secureaucrat # 1: And that's why they'll fly pigs into buildings. They know we'll never suspect them of doing it.

secureaucrat # 2: When pigs fly.

secureaucrat # 1: Exactly.


LynnOctober 3, 2011 3:19 PM

“There is nothing so useless as doing efficiently that which should not be done at all,” comes to mind. I think it was from Peter Drucker.

@Captain Obvious: Think of it as NASA trying to protect the innocent asteroids from a menacing Earth. Enough of a reason to start a foundation in California, I think.

jonOctober 3, 2011 4:46 PM

Sometimes I wonder how we can be rescued from all the people trying to solve the world's problems.

GweihirOctober 3, 2011 6:05 PM

@Daniel: THAT is a great bombing target!

Incidentally, I have heard the original thing the other way round too: "If we do this, we are attacked and it is ineffective, we would be in more hot water, than if we do not do it at all." Of course that was with something that actually made sense but was not perfect.

Clive RobinsonOctober 3, 2011 6:08 PM

@ LinkTheValient,

"But then we would have flying pigs..."

Err in Batersea (London UK) a weak or. so ago we did indead have a flying pig.

It was to celebrate a significant anniversary of a famous Rock Album.

Sufficie it to say that this time it remained well teathered unlike the original many years ago that broke free and became "a hazard to air navigation" around London. It actually flew across our house and my parents did not believe me. It was not untill the "Six o'clock News" where it was reported that they actually believed me...

ThomasOctober 3, 2011 6:15 PM

IIRC, in the story the enemy predicted one of the reactions and made it part of their plan.

Dirk PraetOctober 3, 2011 7:17 PM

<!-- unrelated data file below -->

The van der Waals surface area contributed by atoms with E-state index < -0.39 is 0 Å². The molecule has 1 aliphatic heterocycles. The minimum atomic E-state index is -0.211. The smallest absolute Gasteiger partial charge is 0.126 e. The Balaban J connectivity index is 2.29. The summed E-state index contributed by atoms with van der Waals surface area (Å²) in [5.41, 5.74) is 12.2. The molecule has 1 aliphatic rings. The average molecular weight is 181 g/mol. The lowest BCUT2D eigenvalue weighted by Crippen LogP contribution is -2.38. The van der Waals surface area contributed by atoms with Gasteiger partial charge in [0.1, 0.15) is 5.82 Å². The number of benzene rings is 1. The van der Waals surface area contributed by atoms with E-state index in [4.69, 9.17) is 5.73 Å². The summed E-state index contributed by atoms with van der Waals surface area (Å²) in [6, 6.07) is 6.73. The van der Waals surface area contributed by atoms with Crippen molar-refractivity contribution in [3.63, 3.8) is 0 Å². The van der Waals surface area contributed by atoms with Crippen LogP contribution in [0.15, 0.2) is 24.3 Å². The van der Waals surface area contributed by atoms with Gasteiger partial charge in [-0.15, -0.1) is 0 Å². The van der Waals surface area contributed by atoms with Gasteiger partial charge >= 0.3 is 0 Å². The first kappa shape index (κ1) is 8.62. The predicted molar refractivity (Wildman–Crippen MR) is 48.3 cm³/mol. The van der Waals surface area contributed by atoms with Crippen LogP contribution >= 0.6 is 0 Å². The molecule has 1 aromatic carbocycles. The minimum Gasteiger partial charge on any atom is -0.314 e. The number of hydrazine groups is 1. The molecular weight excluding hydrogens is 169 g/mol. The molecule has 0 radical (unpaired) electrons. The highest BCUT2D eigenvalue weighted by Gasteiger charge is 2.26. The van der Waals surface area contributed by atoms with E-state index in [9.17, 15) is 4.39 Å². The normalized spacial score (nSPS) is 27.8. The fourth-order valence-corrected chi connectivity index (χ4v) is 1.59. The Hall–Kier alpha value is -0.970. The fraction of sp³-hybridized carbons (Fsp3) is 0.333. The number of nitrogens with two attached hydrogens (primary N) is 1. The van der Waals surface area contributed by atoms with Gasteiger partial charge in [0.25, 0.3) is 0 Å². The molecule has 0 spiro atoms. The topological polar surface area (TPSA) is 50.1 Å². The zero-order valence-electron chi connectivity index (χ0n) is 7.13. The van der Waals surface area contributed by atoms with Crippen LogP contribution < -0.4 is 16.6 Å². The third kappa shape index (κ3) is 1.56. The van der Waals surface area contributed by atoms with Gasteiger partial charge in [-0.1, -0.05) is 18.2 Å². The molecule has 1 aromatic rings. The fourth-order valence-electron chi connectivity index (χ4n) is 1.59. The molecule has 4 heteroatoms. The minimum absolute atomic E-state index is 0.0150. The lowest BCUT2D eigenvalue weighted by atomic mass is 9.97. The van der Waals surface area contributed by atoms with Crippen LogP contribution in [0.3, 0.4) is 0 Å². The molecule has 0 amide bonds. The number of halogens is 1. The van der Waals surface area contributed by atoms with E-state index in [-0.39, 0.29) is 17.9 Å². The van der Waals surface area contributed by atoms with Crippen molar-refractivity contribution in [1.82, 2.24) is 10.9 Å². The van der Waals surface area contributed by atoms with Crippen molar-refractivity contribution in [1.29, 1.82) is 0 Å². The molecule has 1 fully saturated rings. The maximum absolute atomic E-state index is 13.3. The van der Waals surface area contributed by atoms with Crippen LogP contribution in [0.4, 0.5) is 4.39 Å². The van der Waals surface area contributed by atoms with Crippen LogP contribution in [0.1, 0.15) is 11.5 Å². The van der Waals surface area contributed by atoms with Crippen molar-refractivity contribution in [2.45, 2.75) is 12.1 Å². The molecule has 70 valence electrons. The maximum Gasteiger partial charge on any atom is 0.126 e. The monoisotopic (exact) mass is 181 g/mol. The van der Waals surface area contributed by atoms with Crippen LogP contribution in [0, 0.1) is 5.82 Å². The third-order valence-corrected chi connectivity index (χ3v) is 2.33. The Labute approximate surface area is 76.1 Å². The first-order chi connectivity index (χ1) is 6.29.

It just goes to show the absolutely visionary qualities of the works of Asimov, Huxley, Orwell, Bradbury and the like. Or perhaps they just understood the human condition just as well as certain poets, but kinda reflected on it in a different way.

@ al nonymous: +1

@ Clive: too bad all of that happened before "Not the nine o'clock news".

GabrielOctober 3, 2011 8:47 PM

@Daniel: that was one Charlie foxtrot. How much you want to bet that violence outside the gates will increase, as angry and irate fans get into fist fights or even use the dreadful and deadly taser (worse than a guided missile). You know, at least tsa has 9-11, a failed shoe bomber, and underwear bomber as precedent. NFL? A less than lethal weapon for subduing malfeasants?

GabrielOctober 3, 2011 8:51 PM

Oh yeah, regarding NFL groping, how much do you want to bet that 99.99% of what they confiscate are snacks and drinks being smuggled in opposed to weapons. (they won't even let a pregnant woman bring in a small snack for a grad schOol graduation at an the Georgia Dome). And most of the weapons they do find will probably be nail files and pocket knives.

Captain ObviousOctober 3, 2011 9:13 PM

@Gabriel

Haven't you seen The Sum of All Fears?

More thought went into that terror plot than all the 'real' threats since 9/11 combined.

GabrielOctober 3, 2011 11:15 PM

@Captain Obvious: Seen? nope, read. Coming home on an airline, however, it was on their satellite TV. They twisted the entire plot in the movie, where it was no longer the same.

According to the plot in the book:
1. Israel played fast and loose with nukes, putting them in the air during the Yom Kippur war, and not retrieving a broken arrow.